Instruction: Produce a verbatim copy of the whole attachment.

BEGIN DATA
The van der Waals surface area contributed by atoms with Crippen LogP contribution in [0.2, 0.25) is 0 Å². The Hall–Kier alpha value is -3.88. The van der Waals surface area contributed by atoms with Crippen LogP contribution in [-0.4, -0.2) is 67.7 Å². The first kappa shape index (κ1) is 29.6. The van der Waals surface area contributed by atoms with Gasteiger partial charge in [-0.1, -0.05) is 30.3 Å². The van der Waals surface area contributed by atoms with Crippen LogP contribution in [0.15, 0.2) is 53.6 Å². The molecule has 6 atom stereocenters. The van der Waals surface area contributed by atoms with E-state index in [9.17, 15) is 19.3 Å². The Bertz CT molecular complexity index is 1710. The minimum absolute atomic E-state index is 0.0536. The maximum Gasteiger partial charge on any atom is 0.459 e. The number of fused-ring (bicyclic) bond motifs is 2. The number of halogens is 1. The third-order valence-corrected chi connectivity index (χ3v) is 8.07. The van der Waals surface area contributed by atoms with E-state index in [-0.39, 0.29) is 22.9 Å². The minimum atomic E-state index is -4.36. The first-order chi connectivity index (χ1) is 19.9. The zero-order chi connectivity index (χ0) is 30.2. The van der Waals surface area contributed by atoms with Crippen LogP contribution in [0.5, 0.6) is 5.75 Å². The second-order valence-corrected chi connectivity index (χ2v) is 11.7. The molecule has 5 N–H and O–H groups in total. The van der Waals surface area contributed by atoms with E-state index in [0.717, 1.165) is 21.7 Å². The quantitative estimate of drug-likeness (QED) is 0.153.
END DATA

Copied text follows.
The van der Waals surface area contributed by atoms with Crippen LogP contribution in [0.2, 0.25) is 0 Å². The Hall–Kier alpha value is -3.88. The van der Waals surface area contributed by atoms with Crippen LogP contribution in [-0.4, -0.2) is 67.7 Å². The first kappa shape index (κ1) is 29.6. The van der Waals surface area contributed by atoms with Gasteiger partial charge in [-0.1, -0.05) is 30.3 Å². The van der Waals surface area contributed by atoms with Crippen LogP contribution in [0.15, 0.2) is 53.6 Å². The molecule has 6 atom stereocenters. The van der Waals surface area contributed by atoms with E-state index in [9.17, 15) is 19.3 Å². The Bertz CT molecular complexity index is 1710. The minimum absolute atomic E-state index is 0.0536. The maximum Gasteiger partial charge on any atom is 0.459 e. The number of fused-ring (bicyclic) bond motifs is 2. The number of halogens is 1. The third-order valence-corrected chi connectivity index (χ3v) is 8.07. The van der Waals surface area contributed by atoms with E-state index in [-0.39, 0.29) is 22.9 Å². The minimum atomic E-state index is -4.36. The first-order chi connectivity index (χ1) is 19.9. The zero-order chi connectivity index (χ0) is 30.2. The van der Waals surface area contributed by atoms with Crippen LogP contribution in [0.5, 0.6) is 5.75 Å². The second-order valence-corrected chi connectivity index (χ2v) is 11.7. The molecule has 5 N–H and O–H groups in total. The van der Waals surface area contributed by atoms with E-state index in [0.717, 1.165) is 21.7 Å². The quantitative estimate of drug-likeness (QED) is 0.153.